Construction workers in Tallinn working on a building site have found a wooden shipwreck dating back more than 300 years, daily Postimees reports.
The work is ongoing on Sadama street in the harbor area of Tallinn – Sadam being the Estonian word for harbor – and, while archaeologist Rivo Bernotas said, it is too early to date the remains more precisely at this stage, they are no more recent than the second half of the 17th century, given its location in relation to the known shoreline in previous ages.
Work is still underway to clear the wreck.
AS Merko Ehitus Eesti, building company working on the construction site – the Sadama 4 project, a hotel and office building, and the City of Tallinn itself, were keen to stress to Postimees that the boat's discovery will not hold up the ongoing Old City Harbor tram extension, one of the major projects which have ground parts of central Tallinn road traffic almost to a halt since the springtime.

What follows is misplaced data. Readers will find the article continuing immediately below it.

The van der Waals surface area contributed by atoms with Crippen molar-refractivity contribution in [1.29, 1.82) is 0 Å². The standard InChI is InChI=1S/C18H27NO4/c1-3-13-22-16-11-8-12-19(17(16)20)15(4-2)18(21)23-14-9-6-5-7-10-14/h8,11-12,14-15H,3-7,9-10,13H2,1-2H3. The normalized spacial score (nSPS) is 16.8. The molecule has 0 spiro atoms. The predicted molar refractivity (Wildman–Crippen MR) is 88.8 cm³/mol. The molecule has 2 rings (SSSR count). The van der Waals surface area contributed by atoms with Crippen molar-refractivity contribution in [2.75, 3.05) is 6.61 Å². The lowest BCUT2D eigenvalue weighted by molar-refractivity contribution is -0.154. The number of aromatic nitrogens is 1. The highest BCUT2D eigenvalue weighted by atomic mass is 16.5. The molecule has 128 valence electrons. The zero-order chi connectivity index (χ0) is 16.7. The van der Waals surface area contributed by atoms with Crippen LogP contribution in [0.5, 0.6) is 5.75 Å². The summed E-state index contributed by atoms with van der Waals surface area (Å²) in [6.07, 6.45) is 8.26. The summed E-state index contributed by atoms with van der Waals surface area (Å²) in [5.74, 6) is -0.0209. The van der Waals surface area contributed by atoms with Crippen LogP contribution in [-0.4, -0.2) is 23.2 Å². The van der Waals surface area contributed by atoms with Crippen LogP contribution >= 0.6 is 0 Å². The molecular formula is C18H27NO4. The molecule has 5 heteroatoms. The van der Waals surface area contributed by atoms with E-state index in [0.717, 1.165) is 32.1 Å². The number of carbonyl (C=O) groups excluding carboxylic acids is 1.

Construction work in Tallinn often yields such finds; a late-medieval-era ship, uncovered last year, close by the location of the current find, was initially thought to be of a variety known as a cog, but has continued to throw up surprises about boatbuilding and design practices of that time.
Much of the harbor area lies on reclaimed land, and shipwrecks from a variety of eras were often covered over by this, having sunk or been abandoned close in to shore.
Editor: Andrew Whyte